Docket No. S010851.
November 26, 1990.
Appeal from Superior Court of Los Angeles County, No. C653057, Jerry K. Fields, Judge.
De Witt W. Clinton, County Counsel, and Greg Holland, Deputy County Counsel, for Defendant and Appellant.
Lemaire Faunce, Steven R. Pingel, Mark Ellis Singer and Edward L. Faunce for Plaintiff and Respondent.
We granted review in this case to decide whether under Government Code section 31536 a successful retirement applicant may recover attorney fees incurred in defending the judgment of the superior court on appeal. Section 31536 authorizes the superior court to award fees to a successful applicant, but does not expressly state whether it applies to attorney fees incurred in successfully defending a favorable judgment before the Court of Appeal or the Supreme Court. A divided Court of Appeal held it does not.
All statutory references are to the Government Code unless otherwise indicated.
We conclude that the Court of Appeal erred in its interpretation of section 31536. Numerous cases construing similar statutory attorney fee provisions have routinely interpreted such provisions to permit a successful litigant to recover attorney fees incurred on appeal, and there is no reason to believe that the Legislature intended to provide a more restricted scope of recovery under section 31536. Indeed, the Court of Appeal's restrictive reading of the statute is inconsistent with the legislative purpose of the provision. Accordingly, we reverse the judgment of the Court of Appeal.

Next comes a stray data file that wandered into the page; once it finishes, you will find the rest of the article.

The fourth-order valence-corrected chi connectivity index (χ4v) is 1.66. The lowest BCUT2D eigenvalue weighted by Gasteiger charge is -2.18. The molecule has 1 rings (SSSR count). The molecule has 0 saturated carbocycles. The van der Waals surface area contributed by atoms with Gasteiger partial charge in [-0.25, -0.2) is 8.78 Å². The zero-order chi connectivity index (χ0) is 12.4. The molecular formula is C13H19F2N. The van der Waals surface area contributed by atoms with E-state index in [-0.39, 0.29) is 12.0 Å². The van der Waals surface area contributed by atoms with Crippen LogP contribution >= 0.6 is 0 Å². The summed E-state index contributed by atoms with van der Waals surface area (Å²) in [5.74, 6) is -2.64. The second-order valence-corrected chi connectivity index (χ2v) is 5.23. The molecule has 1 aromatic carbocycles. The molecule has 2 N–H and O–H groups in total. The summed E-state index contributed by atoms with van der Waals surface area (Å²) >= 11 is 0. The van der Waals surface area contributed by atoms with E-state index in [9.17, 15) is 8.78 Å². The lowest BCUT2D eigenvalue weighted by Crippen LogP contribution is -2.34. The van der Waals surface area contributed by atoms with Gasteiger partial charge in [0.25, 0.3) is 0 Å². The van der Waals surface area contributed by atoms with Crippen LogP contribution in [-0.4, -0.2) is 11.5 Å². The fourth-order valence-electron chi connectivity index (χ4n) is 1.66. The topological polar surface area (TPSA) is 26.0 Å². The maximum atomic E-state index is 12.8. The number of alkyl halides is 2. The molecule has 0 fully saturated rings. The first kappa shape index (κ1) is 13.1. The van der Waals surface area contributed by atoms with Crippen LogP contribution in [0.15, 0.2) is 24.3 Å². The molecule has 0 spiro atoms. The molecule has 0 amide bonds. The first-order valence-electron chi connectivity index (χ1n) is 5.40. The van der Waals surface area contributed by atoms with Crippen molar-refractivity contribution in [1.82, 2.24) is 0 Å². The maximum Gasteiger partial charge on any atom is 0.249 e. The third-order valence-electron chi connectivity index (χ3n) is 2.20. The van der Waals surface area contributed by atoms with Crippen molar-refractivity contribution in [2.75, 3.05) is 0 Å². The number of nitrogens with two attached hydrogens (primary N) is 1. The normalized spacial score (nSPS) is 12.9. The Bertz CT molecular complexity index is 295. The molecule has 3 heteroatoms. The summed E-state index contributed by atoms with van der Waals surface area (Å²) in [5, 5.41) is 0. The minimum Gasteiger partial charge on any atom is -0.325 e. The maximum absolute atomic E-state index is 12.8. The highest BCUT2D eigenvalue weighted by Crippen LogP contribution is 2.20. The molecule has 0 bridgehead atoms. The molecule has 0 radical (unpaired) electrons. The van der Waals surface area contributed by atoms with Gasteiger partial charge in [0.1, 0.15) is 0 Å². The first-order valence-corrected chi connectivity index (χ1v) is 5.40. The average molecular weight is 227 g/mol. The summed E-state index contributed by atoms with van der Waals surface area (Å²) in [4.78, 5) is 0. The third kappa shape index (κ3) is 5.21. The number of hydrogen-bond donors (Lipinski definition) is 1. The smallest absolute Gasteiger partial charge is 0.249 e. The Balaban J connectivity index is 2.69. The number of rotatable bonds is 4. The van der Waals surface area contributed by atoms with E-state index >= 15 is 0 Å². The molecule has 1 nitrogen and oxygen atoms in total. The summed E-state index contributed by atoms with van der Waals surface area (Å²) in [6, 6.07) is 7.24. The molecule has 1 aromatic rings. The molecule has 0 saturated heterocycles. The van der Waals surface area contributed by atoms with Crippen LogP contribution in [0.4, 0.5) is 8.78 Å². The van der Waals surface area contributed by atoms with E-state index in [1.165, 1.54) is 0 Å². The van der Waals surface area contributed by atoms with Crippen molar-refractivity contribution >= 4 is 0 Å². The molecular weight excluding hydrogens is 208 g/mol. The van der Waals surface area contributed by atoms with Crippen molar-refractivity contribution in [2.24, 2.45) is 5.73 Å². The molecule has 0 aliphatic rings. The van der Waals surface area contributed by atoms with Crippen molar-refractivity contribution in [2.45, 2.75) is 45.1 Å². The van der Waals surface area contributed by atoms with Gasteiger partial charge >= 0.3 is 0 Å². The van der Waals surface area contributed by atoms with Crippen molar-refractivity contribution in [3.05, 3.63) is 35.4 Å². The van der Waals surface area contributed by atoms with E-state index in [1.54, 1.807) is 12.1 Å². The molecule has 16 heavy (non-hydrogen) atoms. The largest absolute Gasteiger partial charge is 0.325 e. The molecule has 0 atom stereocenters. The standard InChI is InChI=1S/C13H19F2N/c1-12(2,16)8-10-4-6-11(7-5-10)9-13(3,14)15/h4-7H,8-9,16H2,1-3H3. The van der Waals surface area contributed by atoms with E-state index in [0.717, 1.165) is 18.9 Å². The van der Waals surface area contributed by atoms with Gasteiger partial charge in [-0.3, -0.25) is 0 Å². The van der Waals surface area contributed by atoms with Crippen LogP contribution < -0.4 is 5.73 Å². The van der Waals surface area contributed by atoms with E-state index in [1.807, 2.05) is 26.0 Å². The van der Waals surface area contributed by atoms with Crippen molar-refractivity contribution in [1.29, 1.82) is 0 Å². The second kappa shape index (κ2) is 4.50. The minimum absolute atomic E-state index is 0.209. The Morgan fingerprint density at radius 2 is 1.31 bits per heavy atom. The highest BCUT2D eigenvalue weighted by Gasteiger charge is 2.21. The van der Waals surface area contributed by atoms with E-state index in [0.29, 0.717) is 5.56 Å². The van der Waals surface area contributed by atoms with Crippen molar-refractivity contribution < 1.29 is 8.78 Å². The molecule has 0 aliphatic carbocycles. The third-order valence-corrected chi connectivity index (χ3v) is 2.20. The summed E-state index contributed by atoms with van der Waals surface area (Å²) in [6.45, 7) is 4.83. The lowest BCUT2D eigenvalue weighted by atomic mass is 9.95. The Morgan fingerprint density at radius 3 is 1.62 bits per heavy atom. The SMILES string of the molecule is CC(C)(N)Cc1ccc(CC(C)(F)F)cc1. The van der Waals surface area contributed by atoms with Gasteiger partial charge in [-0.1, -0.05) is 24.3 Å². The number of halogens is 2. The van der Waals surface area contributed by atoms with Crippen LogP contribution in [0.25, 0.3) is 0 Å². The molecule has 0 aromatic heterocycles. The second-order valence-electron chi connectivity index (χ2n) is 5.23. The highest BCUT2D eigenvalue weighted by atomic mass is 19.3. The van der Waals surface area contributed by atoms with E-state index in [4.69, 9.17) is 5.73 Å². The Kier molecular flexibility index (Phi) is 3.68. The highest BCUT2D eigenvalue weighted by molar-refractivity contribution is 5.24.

Petitioner was employed by Los Angeles County as an accountant with the health services department. In December 1982 petitioner was struck by ceiling tile while he was sitting at his desk. He claims the injury caused psychiatric difficulties which prevented him from continuing his employment. The Board of Retirement of the County of Los Angeles Employees' Retirement Association (Board) denied his application for service-connected disability retirement.
Petitioner sought review of the Board's decision in superior court pursuant to section 1094.5 of the Code of Civil Procedure. After full briefing and argument, the trial court overturned the Board's decision and granted the requested writ, awarding petitioner attorney fees for the expenses incurred in superior court.
The Board then appealed the trial court decision to the Court of Appeal, contending the trial court had erred in ruling in favor of petitioner. In his appellate brief, petitioner defended the trial court judgment on the merits, and also sought an award of attorney fees for the additional legal expenses incurred in defending the judgment on appeal.